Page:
Network Working Group                                         M. Bagnulo
Internet-Draft                                                      UC3M
Intended status: Informational                              July 8, 2007                         February 22, 2008
Expires: January 9, August 25, 2008

    Default Locator-pair selection algorithm for the SHIM6 protocol

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   Copyright (C) The IETF Trust (2007). (2008).


   In this note, we present a locator-pair selection mechanism for the
   shim6 protocol.  The presented mechanism provides an ordered list of
   available locator-pairs that can be used for outgoing traffic.

Table of Contents

   1.  Introduction . . . . . . . . . . . . . . . . . . . . . . . . .  3
   2.  Preliminary considerations . . . . . . . . . . . . . . . . . .  4
     2.1.  Candidate Locator-pair set . . . . . . . . . . . . . . . .  4
     2.2.  Locator-pair States  . . . . . . . . . . . . . . . . . . .  5
     2.3.  Locator preferences  . . . . . . . . . . . . . . . . . . .  5
       2.3.1.  Remote locator preferences . . . . . . . . . . . . . .  5
       2.3.2.  Source locator preferences . . . . . . . . . . . . . .  6
     2.4.  Locator-pair selection table . . . . . . . . . . . . . . .  6
   3.  Default Locator-Pair Selection Algorithm . . . . . . . . . . .  6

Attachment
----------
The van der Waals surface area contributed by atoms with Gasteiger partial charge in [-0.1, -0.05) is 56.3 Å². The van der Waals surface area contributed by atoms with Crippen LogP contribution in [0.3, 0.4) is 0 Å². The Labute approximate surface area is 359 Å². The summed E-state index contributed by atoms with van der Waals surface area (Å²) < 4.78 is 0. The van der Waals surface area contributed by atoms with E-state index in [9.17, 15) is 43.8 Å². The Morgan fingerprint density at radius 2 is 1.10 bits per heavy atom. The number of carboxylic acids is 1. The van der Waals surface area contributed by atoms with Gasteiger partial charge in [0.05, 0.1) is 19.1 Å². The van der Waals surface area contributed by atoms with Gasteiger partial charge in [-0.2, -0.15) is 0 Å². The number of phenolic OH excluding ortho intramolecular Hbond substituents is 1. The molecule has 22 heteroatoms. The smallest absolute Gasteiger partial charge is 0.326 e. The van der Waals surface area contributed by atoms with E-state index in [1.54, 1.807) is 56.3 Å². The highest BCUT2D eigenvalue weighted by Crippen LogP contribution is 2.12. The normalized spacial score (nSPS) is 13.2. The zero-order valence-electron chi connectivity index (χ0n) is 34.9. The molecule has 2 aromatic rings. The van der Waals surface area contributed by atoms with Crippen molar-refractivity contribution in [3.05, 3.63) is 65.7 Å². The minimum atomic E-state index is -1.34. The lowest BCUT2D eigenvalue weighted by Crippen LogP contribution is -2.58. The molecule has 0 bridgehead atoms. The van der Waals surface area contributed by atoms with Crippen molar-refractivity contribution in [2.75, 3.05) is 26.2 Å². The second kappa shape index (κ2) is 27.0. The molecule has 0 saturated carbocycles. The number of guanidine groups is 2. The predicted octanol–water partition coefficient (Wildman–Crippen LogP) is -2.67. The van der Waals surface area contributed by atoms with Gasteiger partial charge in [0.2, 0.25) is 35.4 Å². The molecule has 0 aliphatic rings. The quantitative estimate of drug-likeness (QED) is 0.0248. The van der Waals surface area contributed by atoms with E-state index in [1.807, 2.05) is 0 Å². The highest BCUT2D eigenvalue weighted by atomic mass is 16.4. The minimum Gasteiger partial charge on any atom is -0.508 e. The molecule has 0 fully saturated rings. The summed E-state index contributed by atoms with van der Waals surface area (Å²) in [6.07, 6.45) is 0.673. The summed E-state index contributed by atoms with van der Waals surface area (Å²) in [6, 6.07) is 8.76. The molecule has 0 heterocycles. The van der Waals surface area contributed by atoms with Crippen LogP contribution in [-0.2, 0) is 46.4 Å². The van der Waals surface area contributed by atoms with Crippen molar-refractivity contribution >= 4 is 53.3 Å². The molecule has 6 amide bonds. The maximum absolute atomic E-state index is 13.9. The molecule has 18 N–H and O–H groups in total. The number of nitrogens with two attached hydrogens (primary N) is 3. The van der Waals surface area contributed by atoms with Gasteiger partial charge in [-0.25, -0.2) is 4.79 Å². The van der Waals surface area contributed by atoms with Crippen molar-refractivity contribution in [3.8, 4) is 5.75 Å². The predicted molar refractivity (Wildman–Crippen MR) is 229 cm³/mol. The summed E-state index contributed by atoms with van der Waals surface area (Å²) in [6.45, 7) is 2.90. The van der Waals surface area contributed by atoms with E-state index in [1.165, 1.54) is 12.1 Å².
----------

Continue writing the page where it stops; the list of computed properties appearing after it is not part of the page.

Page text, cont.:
4.  Security considerations  . . . . . . . . . . . . . . . . . . .  8
     4.1.  Privacy considerations . . . . . . . . . . . . . . . . . .  8
   5.  Acknowledgements . . . . . . . . . . . . . . . . . . . . . . .  9
   6.  References . . . . . . . . . . . . . . . . . . . . . . . . . .  9
   Author's Address . . . . . . . . . . . . . . . . . . . . . . . . . 10
   Intellectual Property and Copyright Statements . . . . . . . . . . 11

1.  Introduction

   Once that a shim6 context is established between two peers, they are
   free to select the best locator pair to continue the communication.
   In particular, when an outage is detected, they will need to select a
   new locator pair to rehome the communication.  Besides, policy or
   other considerations may lead to change the locator pair used in the
   communication even if no outage has occurred.

   In this note, we present a locator-pair selection mechanism for the
   shim6 protocol.  The presented mechanism provides an ordered list of
   available locator-pairs that can be used for outgoing traffic (note
   that since unidirectional locator pairs are supported by the shim6
   protocol, the locator pair used in the outgoing direction may not
   affect the locator pair used by the peer to send incoming traffic).

   The motivation for having a locator selection mechanism different
   than RFC 3484 [3] is that RFC 3484 was designed to select addresses
   that were both identifiers and locators, so, in some cases the
   selection criteria differs from the one used when selecting addresses
   that will used only as locators.  In particular, when addresses are
   to be used as identifiers and as locators, stable addresses such as
   Home Addresses are preferred over more temporary addresses as Care-
   Off Addresses.  If an address is to be used only as a locator,
   probably the stability property is not as important as achieving a
   more direct path, making a Care-off Address more attractive than a
   Home Address.  Similar considerations can be made with respect to
   private and public addresses.  In addition, the locator pair
   selection mechanism described in this document incorporates into the
   selection mechanism shim-specific information, such as available